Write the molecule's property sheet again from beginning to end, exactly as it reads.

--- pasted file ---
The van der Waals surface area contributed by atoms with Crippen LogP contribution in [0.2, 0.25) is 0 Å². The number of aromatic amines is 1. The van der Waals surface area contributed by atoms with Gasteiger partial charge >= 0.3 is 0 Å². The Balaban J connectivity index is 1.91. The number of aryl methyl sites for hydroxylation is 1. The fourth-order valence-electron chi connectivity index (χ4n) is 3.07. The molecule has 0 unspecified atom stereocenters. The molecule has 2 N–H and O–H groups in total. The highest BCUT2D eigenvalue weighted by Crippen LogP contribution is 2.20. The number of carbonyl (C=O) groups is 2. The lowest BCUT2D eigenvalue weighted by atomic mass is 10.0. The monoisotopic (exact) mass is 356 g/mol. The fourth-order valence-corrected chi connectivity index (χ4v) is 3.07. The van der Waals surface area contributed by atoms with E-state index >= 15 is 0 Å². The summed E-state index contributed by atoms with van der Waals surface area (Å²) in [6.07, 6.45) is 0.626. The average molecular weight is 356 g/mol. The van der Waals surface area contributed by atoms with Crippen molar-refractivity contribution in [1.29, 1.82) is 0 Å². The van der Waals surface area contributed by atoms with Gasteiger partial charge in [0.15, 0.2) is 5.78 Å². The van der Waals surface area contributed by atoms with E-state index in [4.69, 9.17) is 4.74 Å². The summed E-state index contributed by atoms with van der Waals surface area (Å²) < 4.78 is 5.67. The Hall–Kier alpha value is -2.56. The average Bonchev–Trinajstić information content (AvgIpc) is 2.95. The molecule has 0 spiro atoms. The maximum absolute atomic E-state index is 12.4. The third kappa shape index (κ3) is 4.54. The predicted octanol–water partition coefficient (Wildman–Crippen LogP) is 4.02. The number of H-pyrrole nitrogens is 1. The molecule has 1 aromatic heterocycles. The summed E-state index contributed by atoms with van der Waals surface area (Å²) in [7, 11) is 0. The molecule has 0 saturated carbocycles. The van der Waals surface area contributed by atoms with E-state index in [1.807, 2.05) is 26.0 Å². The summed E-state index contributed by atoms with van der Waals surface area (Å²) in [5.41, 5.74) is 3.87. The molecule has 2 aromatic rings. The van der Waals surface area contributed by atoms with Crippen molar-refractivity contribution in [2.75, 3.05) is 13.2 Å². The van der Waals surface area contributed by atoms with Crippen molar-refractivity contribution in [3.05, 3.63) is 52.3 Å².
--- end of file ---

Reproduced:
The van der Waals surface area contributed by atoms with Crippen LogP contribution in [0.2, 0.25) is 0 Å². The number of aromatic amines is 1. The van der Waals surface area contributed by atoms with Gasteiger partial charge >= 0.3 is 0 Å². The Balaban J connectivity index is 1.91. The number of aryl methyl sites for hydroxylation is 1. The fourth-order valence-electron chi connectivity index (χ4n) is 3.07. The molecule has 0 unspecified atom stereocenters. The molecule has 2 N–H and O–H groups in total. The highest BCUT2D eigenvalue weighted by Crippen LogP contribution is 2.20. The number of carbonyl (C=O) groups is 2. The lowest BCUT2D eigenvalue weighted by atomic mass is 10.0. The monoisotopic (exact) mass is 356 g/mol. The fourth-order valence-corrected chi connectivity index (χ4v) is 3.07. The van der Waals surface area contributed by atoms with E-state index >= 15 is 0 Å². The summed E-state index contributed by atoms with van der Waals surface area (Å²) in [6.07, 6.45) is 0.626. The average molecular weight is 356 g/mol. The van der Waals surface area contributed by atoms with Crippen molar-refractivity contribution in [1.29, 1.82) is 0 Å². The van der Waals surface area contributed by atoms with Gasteiger partial charge in [0.15, 0.2) is 5.78 Å². The van der Waals surface area contributed by atoms with E-state index in [4.69, 9.17) is 4.74 Å². The summed E-state index contributed by atoms with van der Waals surface area (Å²) < 4.78 is 5.67. The Hall–Kier alpha value is -2.56. The average Bonchev–Trinajstić information content (AvgIpc) is 2.95. The molecule has 0 spiro atoms. The maximum absolute atomic E-state index is 12.4. The third kappa shape index (κ3) is 4.54. The predicted octanol–water partition coefficient (Wildman–Crippen LogP) is 4.02. The number of H-pyrrole nitrogens is 1. The molecule has 1 aromatic heterocycles. The summed E-state index contributed by atoms with van der Waals surface area (Å²) in [7, 11) is 0. The molecule has 0 saturated carbocycles. The van der Waals surface area contributed by atoms with E-state index in [1.807, 2.05) is 26.0 Å². The summed E-state index contributed by atoms with van der Waals surface area (Å²) in [5.41, 5.74) is 3.87. The molecule has 2 aromatic rings. The van der Waals surface area contributed by atoms with Crippen molar-refractivity contribution in [2.75, 3.05) is 13.2 Å². The van der Waals surface area contributed by atoms with Crippen molar-refractivity contribution in [3.05, 3.63) is 52.3 Å².